The association between fast-food outlet proximity and density and Body Mass Index: Findings from 147,027 Lifelines cohort study participants

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Unhealthy food environments may contribute to an elevated Body Mass Index (BMI), which is a chronic disease risk factor. We examined the association between residential fast-food outlet exposure, in terms of proximity and density, and BMI in the Dutch adult general population. Additionally, we investigated to what extent this association was modified by urbanisation level. In this cross-sectional study, we linked residential addresses of baseline adult Lifelines cohort participants (N = 147,027) to fast-food outlet locations using geo-coding. We computed residential fast-food outlet proximity, and density within 500 m(m), 1, 3, and 5 km(km). We used stratified (urban versus rural areas) multilevel linear regression models, adjusting for age, sex, partner status, education, employment, neighbourhood deprivation, and address density. The mean BMI of participants was 26.1 (SD 4.3) kg/m2. Participants had a mean (SD) age of 44.9 (13.0), 57.3% was female, and 67.0% lived in a rural area. Having two or more (urban areas) or five or more (rural areas) fast-food outlets within 1 km was associated with a higher BMI (B = 0.32, 95% confidence interval (CI):0.03,0.62; B = 0.23, 95% CI:0.10,0.36, respectively). Participants in urban and rural areas with a fast-food outlet within <250 m had a higher BMI (B = 0.30, 95% CI:0.03,0.57; B = 0.20, 95% CI:0.09,0.31, respectively). In rural areas, participants also had a higher BMI when having at least one fast-food outlet within 500 m (B = 0.10, 95% CI:0.02,0.18). In conclusion, fast-food outlet exposure within 1 km from the residential address was associated with BMI in urban and rural areas. Also, fast-food outlet exposure within 500 m was associated with BMI in rural areas, but not in urban areas. In the future, natural experiments should investigate changes in the fast-food environment over time.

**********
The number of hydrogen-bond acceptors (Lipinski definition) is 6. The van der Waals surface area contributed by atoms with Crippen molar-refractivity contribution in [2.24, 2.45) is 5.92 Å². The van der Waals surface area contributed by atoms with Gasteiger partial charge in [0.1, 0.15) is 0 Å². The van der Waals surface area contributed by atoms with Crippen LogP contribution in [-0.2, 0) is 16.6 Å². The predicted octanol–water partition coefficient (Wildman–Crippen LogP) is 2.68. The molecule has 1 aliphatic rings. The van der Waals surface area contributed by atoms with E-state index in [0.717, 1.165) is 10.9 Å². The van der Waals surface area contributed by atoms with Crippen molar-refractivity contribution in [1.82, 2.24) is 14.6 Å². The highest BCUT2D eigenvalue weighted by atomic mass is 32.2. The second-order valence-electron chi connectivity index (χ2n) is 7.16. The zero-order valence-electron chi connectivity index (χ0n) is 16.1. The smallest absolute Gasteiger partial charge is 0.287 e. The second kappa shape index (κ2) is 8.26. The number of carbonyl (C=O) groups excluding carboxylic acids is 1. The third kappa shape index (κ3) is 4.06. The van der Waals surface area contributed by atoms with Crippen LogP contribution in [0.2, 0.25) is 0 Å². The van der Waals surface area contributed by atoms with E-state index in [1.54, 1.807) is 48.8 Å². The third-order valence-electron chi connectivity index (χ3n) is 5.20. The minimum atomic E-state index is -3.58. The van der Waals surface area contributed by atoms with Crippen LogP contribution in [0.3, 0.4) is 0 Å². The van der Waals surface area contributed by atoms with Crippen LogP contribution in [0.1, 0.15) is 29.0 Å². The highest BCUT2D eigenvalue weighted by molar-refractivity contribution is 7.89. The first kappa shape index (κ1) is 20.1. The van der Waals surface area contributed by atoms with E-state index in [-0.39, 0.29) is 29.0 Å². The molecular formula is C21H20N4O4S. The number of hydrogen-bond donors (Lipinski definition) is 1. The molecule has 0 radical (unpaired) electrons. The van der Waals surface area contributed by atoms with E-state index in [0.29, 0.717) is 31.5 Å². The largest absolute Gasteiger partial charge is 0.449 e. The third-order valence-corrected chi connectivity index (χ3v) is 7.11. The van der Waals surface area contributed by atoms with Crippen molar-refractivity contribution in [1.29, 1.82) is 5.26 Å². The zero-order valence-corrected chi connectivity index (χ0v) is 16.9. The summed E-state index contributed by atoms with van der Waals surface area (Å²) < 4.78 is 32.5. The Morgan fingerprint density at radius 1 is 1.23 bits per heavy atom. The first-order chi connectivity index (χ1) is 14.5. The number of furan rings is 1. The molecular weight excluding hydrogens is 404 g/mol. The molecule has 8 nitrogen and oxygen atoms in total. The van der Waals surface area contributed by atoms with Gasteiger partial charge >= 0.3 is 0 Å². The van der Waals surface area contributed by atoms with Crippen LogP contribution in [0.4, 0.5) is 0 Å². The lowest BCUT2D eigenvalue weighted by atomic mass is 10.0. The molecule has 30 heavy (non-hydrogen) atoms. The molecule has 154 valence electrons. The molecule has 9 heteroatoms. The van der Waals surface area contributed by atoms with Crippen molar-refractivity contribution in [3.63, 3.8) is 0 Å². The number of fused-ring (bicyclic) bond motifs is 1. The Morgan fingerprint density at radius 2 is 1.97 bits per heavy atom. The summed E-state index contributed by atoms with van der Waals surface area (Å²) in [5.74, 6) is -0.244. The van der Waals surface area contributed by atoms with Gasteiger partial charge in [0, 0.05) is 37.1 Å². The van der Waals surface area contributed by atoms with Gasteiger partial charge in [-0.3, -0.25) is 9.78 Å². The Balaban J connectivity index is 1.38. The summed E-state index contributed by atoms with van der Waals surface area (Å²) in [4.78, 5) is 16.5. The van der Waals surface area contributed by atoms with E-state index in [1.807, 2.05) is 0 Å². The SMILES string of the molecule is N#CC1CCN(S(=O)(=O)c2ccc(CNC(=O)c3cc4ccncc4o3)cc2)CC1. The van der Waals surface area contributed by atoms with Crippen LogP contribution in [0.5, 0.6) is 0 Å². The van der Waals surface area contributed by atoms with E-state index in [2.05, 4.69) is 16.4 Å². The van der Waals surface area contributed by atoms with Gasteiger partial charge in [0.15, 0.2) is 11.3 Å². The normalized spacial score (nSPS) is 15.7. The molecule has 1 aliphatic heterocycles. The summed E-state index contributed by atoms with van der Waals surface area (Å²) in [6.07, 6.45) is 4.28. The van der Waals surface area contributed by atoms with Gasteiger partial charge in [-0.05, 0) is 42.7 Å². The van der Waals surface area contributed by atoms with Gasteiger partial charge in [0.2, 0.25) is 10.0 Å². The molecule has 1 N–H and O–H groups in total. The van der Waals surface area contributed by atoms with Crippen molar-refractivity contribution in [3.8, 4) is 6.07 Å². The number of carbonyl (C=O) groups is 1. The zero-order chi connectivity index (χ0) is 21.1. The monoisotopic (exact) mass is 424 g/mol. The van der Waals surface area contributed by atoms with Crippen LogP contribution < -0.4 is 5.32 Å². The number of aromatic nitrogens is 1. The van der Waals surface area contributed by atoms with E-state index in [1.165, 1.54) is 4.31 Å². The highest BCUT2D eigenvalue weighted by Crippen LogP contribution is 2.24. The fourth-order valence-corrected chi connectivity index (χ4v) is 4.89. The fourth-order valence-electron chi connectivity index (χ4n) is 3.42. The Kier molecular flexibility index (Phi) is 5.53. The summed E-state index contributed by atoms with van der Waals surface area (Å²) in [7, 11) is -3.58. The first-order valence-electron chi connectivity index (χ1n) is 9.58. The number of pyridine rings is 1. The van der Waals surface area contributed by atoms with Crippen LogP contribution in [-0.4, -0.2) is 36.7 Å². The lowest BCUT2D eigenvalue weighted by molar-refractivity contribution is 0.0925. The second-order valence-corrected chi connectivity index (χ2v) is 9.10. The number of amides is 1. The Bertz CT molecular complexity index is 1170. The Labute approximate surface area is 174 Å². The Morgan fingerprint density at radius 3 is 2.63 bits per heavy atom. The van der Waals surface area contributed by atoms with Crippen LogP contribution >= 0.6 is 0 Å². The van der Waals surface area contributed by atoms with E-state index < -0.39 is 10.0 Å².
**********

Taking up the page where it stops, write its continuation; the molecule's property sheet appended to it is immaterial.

Original languageEnglish
Article number106915
Number of pages8
JournalPreventive Medicine
Early online date16-Dec-2021
Publication statusPublished - Feb-2022

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